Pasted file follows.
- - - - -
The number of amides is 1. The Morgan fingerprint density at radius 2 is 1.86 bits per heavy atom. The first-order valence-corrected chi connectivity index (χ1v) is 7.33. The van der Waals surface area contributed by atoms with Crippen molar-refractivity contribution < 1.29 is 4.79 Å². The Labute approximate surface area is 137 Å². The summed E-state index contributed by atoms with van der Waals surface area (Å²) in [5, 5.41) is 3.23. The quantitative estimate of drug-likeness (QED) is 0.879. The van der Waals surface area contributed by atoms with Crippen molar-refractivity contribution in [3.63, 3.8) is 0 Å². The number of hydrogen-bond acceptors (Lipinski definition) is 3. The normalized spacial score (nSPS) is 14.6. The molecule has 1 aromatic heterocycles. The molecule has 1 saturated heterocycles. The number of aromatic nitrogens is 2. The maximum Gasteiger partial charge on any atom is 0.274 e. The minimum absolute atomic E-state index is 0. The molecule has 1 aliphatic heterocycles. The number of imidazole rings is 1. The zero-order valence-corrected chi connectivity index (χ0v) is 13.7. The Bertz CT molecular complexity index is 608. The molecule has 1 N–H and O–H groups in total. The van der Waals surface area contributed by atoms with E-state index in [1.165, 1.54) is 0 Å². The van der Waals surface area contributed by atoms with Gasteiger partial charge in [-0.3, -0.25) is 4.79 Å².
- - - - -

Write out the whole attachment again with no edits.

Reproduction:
The number of amides is 1. The Morgan fingerprint density at radius 2 is 1.86 bits per heavy atom. The first-order valence-corrected chi connectivity index (χ1v) is 7.33. The van der Waals surface area contributed by atoms with Crippen molar-refractivity contribution < 1.29 is 4.79 Å². The Labute approximate surface area is 137 Å². The summed E-state index contributed by atoms with van der Waals surface area (Å²) in [5, 5.41) is 3.23. The quantitative estimate of drug-likeness (QED) is 0.879. The van der Waals surface area contributed by atoms with Crippen molar-refractivity contribution in [3.63, 3.8) is 0 Å². The number of hydrogen-bond acceptors (Lipinski definition) is 3. The normalized spacial score (nSPS) is 14.6. The molecule has 1 aromatic heterocycles. The molecule has 1 saturated heterocycles. The number of aromatic nitrogens is 2. The maximum Gasteiger partial charge on any atom is 0.274 e. The minimum absolute atomic E-state index is 0. The molecule has 1 aliphatic heterocycles. The number of imidazole rings is 1. The zero-order valence-corrected chi connectivity index (χ0v) is 13.7. The Bertz CT molecular complexity index is 608. The molecule has 1 N–H and O–H groups in total. The van der Waals surface area contributed by atoms with E-state index in [1.165, 1.54) is 0 Å². The van der Waals surface area contributed by atoms with Gasteiger partial charge in [-0.3, -0.25) is 4.79 Å².